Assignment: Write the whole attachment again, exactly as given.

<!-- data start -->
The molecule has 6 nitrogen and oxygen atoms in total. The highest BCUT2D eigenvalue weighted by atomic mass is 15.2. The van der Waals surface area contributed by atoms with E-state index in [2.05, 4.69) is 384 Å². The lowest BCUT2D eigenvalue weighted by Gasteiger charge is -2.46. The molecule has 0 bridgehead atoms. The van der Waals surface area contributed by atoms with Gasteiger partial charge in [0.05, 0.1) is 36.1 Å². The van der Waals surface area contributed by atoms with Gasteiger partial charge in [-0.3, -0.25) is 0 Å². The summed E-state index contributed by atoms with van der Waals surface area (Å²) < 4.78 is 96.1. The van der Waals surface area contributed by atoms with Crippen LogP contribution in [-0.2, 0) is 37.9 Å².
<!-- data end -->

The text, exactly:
The molecule has 6 nitrogen and oxygen atoms in total. The highest BCUT2D eigenvalue weighted by atomic mass is 15.2. The van der Waals surface area contributed by atoms with E-state index in [2.05, 4.69) is 384 Å². The lowest BCUT2D eigenvalue weighted by Gasteiger charge is -2.46. The molecule has 0 bridgehead atoms. The van der Waals surface area contributed by atoms with Gasteiger partial charge in [0.05, 0.1) is 36.1 Å². The van der Waals surface area contributed by atoms with Gasteiger partial charge in [-0.3, -0.25) is 0 Å². The summed E-state index contributed by atoms with van der Waals surface area (Å²) < 4.78 is 96.1. The van der Waals surface area contributed by atoms with Crippen LogP contribution in [-0.2, 0) is 37.9 Å².